Personally, I stopped watching after whatsisname … that guy … got killed … somehow. I forget, OK? But everyone’s hair was perfect.
Dear Word Detective: I keep seeing the phrase “crunchy-gravel drama,” applied to TV shows like Downton Abbey and Vanity Fair. I’m strangely attracted to this phrase. It seems to be just loaded with a backstory, but one I can’t seem to learn anything about. Nothing shows up through a Google search about where this phrase comes from, or what it could possibly mean. Please help! — John Roby.
Steady, man. Mustn’t show fear in front of the servants. Stiff upper whatsis, wot wot? You do remember Lord Wetwooly’s words at the Siege of Vindaloo, don’t you? No? Drat, neither do I. But I believe it was something quite inspiring about fear. I had to leave early myself, as I realized that I’d left the kettle on back in Belgravia, but I’m sure the men appreciated it.
I love this question. I had never heard the phrase “crunchy-gravel drama” before, but it’s absolutely perfect for the Downton Abbey “grand house with lots of servants” genre.
“Gravel,” of course, is a mixture of small stones often used as paving for driveways and paths. The English word “gravel,” which first appeared in the 14th century, comes from the Old French “gravele,” a diminutive form of “grave,” meaning “gravel or coarse sand.” A bit further back, “gravel” may be related to our English “grit.” “Gravel” is also used in some technical senses (such as for crystals in the human urinary tract), as well as figuratively for something unpleasant, often in allusion to the Biblical adage from Proverbs 20:17: “Bread of deceit is sweet to a man; but afterwards his mouth shall be filled with gravel.”
“Crunchy-gravel drama” is a reference to the fact that the sort of “great house on an estate” where such stories are set, most often in 18th or 19th century Britain, had driveways and forecourts, as well as paths through the grounds of the estate, paved with carefully tended gravel. The problem with gravel as paving is that it shifts and must be constantly and carefully raked by someone to avoid ruts and bare spots, a job delegated at such houses to servants. Most suburban driveways today are, not surprisingly, devoid of servants and paved with asphalt or concrete, and walks are usually made of concrete or flagstone. Thus the relative rarity of gravel driveways (let alone forecourts or walkways) in the experience of many viewers makes the distinctive “crunchy” sound of wheels, shoes or horses’ hooves on gravel one of the more atmospheric auditory signatures of such dramas.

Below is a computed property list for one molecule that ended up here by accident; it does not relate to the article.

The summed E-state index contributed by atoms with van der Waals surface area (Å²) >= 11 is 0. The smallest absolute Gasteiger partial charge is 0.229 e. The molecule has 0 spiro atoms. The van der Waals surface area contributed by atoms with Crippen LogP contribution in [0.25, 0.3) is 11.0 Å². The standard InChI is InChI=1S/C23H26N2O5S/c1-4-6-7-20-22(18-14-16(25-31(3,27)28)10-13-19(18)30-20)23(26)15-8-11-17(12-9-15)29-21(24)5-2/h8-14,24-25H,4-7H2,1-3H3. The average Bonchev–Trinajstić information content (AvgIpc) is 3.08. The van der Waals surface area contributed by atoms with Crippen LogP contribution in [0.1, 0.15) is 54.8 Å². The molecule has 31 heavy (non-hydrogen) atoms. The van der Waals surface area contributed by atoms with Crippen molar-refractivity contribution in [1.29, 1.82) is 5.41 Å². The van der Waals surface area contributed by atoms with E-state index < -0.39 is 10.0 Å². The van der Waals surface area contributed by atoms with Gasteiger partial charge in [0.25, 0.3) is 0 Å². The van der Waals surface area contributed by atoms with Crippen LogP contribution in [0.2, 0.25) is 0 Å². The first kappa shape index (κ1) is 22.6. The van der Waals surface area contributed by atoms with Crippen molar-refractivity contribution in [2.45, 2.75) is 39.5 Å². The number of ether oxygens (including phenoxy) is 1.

By way of illustration, I offer the following, drawn from a bodice-ripper I found through Google Books entitled, I kid you not, “To Tempt a Rake,” by Cara Eliot (2011): “The carriage wheels crunched over the freshly raked gravel and came to a halt by the entrance portico. Charlotte looked up at the classical columns gleaming a mellow gold hue in the slanting sunlight, and then lowered her gaze to the procession of liveried servants coming to meet their arrival.” (As opposed to, I guess, the servants in swimsuits meeting their departure at the exit portico.)
Despite the “freshly raked gravel” mentioned in that passage (which is how I came across it), I’m fairly certain the “rake” of the title refers not to Charlotte taking up yard maintenance chores, but to a “rakehell,” a 16th century term for a dissolute and promiscuous man (from the metaphor of a scoundrel “raking through hell,” either searching for new outrages to commit or, post facto, atoning for them).
At the moment, Google lists almost 1,800 hits for “crunchy-gravel drama,” the vast majority of which refer to Downton Abbey, and none of which appeared before 2009. So it seems to be a very recent coinage, so far of uncertain origin. But it’s definitely a keeper.